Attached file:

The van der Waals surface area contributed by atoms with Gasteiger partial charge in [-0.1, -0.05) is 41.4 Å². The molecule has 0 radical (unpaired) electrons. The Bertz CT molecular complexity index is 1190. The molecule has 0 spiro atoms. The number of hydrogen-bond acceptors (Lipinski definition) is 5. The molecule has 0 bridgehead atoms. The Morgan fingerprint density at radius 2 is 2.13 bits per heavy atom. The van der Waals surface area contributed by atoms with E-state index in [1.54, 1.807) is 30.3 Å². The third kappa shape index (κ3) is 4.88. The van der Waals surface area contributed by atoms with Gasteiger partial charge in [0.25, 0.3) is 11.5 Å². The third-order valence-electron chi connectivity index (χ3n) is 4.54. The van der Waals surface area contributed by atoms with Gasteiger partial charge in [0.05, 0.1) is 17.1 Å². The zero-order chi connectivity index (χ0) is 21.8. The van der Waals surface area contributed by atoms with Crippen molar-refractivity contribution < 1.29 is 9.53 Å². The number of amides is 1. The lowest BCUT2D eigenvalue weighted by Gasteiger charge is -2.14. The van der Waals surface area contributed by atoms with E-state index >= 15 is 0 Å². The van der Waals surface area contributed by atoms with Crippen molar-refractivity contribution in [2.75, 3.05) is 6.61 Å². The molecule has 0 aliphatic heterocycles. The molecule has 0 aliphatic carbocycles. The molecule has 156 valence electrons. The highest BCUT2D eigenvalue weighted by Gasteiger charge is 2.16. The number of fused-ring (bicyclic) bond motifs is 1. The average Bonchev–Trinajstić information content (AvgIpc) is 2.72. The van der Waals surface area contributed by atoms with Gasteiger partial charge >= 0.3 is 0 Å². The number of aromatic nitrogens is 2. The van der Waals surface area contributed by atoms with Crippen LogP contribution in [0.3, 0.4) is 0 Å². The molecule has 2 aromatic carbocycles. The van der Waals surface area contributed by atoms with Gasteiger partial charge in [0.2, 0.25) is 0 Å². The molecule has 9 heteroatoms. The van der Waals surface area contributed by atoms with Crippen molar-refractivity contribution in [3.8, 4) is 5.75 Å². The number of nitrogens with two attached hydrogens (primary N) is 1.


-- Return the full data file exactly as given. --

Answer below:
The van der Waals surface area contributed by atoms with Gasteiger partial charge in [-0.1, -0.05) is 41.4 Å². The molecule has 0 radical (unpaired) electrons. The Bertz CT molecular complexity index is 1190. The molecule has 0 spiro atoms. The number of hydrogen-bond acceptors (Lipinski definition) is 5. The molecule has 0 bridgehead atoms. The Morgan fingerprint density at radius 2 is 2.13 bits per heavy atom. The van der Waals surface area contributed by atoms with E-state index in [1.54, 1.807) is 30.3 Å². The third kappa shape index (κ3) is 4.88. The van der Waals surface area contributed by atoms with Gasteiger partial charge in [0.25, 0.3) is 11.5 Å². The third-order valence-electron chi connectivity index (χ3n) is 4.54. The van der Waals surface area contributed by atoms with Gasteiger partial charge in [0.05, 0.1) is 17.1 Å². The zero-order chi connectivity index (χ0) is 21.8. The van der Waals surface area contributed by atoms with Crippen molar-refractivity contribution < 1.29 is 9.53 Å². The number of amides is 1. The lowest BCUT2D eigenvalue weighted by Gasteiger charge is -2.14. The van der Waals surface area contributed by atoms with E-state index >= 15 is 0 Å². The van der Waals surface area contributed by atoms with Crippen molar-refractivity contribution in [2.75, 3.05) is 6.61 Å². The molecule has 0 aliphatic heterocycles. The molecule has 0 aliphatic carbocycles. The molecule has 156 valence electrons. The highest BCUT2D eigenvalue weighted by Gasteiger charge is 2.16. The number of fused-ring (bicyclic) bond motifs is 1. The average Bonchev–Trinajstić information content (AvgIpc) is 2.72. The van der Waals surface area contributed by atoms with Gasteiger partial charge >= 0.3 is 0 Å². The number of aromatic nitrogens is 2. The van der Waals surface area contributed by atoms with Crippen LogP contribution in [0.3, 0.4) is 0 Å². The molecule has 2 aromatic carbocycles. The van der Waals surface area contributed by atoms with Gasteiger partial charge in [0.2, 0.25) is 0 Å². The molecule has 9 heteroatoms. The van der Waals surface area contributed by atoms with Crippen molar-refractivity contribution in [3.8, 4) is 5.75 Å². The number of nitrogens with two attached hydrogens (primary N) is 1.